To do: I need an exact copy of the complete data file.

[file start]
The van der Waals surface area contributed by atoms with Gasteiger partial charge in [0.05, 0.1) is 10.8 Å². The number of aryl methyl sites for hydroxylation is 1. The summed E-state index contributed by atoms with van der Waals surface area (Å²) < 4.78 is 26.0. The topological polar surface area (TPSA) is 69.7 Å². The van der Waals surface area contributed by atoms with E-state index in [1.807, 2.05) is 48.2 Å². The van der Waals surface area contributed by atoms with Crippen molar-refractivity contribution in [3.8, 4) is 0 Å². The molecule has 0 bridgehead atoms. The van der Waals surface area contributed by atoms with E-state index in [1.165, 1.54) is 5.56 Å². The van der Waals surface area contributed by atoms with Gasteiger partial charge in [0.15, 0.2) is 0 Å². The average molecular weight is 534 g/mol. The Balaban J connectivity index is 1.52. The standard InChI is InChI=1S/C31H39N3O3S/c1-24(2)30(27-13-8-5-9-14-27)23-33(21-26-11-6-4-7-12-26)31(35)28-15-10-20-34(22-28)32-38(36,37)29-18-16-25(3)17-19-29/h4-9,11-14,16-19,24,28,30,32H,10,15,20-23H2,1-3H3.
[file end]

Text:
The van der Waals surface area contributed by atoms with Gasteiger partial charge in [0.05, 0.1) is 10.8 Å². The number of aryl methyl sites for hydroxylation is 1. The summed E-state index contributed by atoms with van der Waals surface area (Å²) < 4.78 is 26.0. The topological polar surface area (TPSA) is 69.7 Å². The van der Waals surface area contributed by atoms with E-state index in [1.807, 2.05) is 48.2 Å². The van der Waals surface area contributed by atoms with Crippen molar-refractivity contribution in [3.8, 4) is 0 Å². The molecule has 0 bridgehead atoms. The van der Waals surface area contributed by atoms with E-state index in [1.165, 1.54) is 5.56 Å². The van der Waals surface area contributed by atoms with Gasteiger partial charge in [0.15, 0.2) is 0 Å². The average molecular weight is 534 g/mol. The Balaban J connectivity index is 1.52. The standard InChI is InChI=1S/C31H39N3O3S/c1-24(2)30(27-13-8-5-9-14-27)23-33(21-26-11-6-4-7-12-26)31(35)28-15-10-20-34(22-28)32-38(36,37)29-18-16-25(3)17-19-29/h4-9,11-14,16-19,24,28,30,32H,10,15,20-23H2,1-3H3.